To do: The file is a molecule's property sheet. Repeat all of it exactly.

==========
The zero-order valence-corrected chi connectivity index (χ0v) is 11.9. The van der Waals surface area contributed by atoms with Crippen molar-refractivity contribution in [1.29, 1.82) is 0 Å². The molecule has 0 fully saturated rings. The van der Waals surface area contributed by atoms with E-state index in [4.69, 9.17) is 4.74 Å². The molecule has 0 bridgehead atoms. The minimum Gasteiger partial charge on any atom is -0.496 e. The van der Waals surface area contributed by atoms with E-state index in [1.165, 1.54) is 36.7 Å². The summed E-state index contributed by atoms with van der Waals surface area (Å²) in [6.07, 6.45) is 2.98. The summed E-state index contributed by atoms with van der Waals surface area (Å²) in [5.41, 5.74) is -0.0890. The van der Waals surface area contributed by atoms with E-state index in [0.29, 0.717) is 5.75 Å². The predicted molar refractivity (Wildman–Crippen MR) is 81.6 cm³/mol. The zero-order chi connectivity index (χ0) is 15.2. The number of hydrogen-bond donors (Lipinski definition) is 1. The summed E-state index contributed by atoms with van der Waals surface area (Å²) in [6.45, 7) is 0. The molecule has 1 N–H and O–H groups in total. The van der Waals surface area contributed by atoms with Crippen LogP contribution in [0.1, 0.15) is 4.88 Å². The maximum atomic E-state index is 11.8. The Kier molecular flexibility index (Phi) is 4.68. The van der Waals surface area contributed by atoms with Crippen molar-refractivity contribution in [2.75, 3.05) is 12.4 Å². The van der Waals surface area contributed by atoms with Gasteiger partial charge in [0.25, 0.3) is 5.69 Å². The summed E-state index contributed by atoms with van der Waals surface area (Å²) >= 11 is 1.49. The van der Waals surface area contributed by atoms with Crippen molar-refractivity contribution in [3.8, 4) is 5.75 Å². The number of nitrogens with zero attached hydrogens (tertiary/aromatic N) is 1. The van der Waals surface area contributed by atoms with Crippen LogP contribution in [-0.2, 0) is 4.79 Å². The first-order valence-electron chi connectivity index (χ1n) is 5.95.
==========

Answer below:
The zero-order valence-corrected chi connectivity index (χ0v) is 11.9. The van der Waals surface area contributed by atoms with Crippen molar-refractivity contribution in [1.29, 1.82) is 0 Å². The molecule has 0 fully saturated rings. The van der Waals surface area contributed by atoms with E-state index in [4.69, 9.17) is 4.74 Å². The molecule has 0 bridgehead atoms. The minimum Gasteiger partial charge on any atom is -0.496 e. The van der Waals surface area contributed by atoms with E-state index in [1.165, 1.54) is 36.7 Å². The summed E-state index contributed by atoms with van der Waals surface area (Å²) in [6.07, 6.45) is 2.98. The summed E-state index contributed by atoms with van der Waals surface area (Å²) in [5.41, 5.74) is -0.0890. The van der Waals surface area contributed by atoms with E-state index in [0.29, 0.717) is 5.75 Å². The predicted molar refractivity (Wildman–Crippen MR) is 81.6 cm³/mol. The zero-order chi connectivity index (χ0) is 15.2. The number of hydrogen-bond donors (Lipinski definition) is 1. The summed E-state index contributed by atoms with van der Waals surface area (Å²) in [6.45, 7) is 0. The molecule has 1 N–H and O–H groups in total. The van der Waals surface area contributed by atoms with Crippen LogP contribution in [0.1, 0.15) is 4.88 Å². The maximum atomic E-state index is 11.8. The Kier molecular flexibility index (Phi) is 4.68. The van der Waals surface area contributed by atoms with Crippen molar-refractivity contribution in [2.75, 3.05) is 12.4 Å². The van der Waals surface area contributed by atoms with Gasteiger partial charge in [0.25, 0.3) is 5.69 Å². The summed E-state index contributed by atoms with van der Waals surface area (Å²) >= 11 is 1.49. The van der Waals surface area contributed by atoms with Crippen molar-refractivity contribution in [3.8, 4) is 5.75 Å². The number of nitrogens with zero attached hydrogens (tertiary/aromatic N) is 1. The van der Waals surface area contributed by atoms with Crippen LogP contribution in [-0.2, 0) is 4.79 Å². The first-order valence-electron chi connectivity index (χ1n) is 5.95.